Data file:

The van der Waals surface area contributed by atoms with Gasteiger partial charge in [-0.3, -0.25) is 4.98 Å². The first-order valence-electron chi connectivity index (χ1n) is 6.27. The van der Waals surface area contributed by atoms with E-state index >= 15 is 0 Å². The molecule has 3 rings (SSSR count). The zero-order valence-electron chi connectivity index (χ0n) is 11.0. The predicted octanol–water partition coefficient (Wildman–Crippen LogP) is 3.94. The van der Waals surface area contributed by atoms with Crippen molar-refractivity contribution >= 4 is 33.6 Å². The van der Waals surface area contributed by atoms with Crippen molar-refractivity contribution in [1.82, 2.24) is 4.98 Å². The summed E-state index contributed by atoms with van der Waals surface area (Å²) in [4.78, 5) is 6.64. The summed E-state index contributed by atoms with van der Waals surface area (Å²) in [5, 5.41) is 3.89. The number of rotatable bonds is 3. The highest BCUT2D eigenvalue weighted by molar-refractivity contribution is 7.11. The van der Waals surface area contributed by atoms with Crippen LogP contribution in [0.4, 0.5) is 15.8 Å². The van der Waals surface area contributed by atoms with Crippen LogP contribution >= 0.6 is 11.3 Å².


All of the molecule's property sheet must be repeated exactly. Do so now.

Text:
The van der Waals surface area contributed by atoms with Gasteiger partial charge in [-0.3, -0.25) is 4.98 Å². The first-order valence-electron chi connectivity index (χ1n) is 6.27. The van der Waals surface area contributed by atoms with E-state index >= 15 is 0 Å². The molecule has 3 rings (SSSR count). The zero-order valence-electron chi connectivity index (χ0n) is 11.0. The predicted octanol–water partition coefficient (Wildman–Crippen LogP) is 3.94. The van der Waals surface area contributed by atoms with Crippen molar-refractivity contribution >= 4 is 33.6 Å². The van der Waals surface area contributed by atoms with Crippen molar-refractivity contribution in [1.82, 2.24) is 4.98 Å². The summed E-state index contributed by atoms with van der Waals surface area (Å²) in [4.78, 5) is 6.64. The summed E-state index contributed by atoms with van der Waals surface area (Å²) in [5, 5.41) is 3.89. The number of rotatable bonds is 3. The highest BCUT2D eigenvalue weighted by molar-refractivity contribution is 7.11. The van der Waals surface area contributed by atoms with Crippen LogP contribution in [0.4, 0.5) is 15.8 Å². The van der Waals surface area contributed by atoms with Crippen LogP contribution >= 0.6 is 11.3 Å².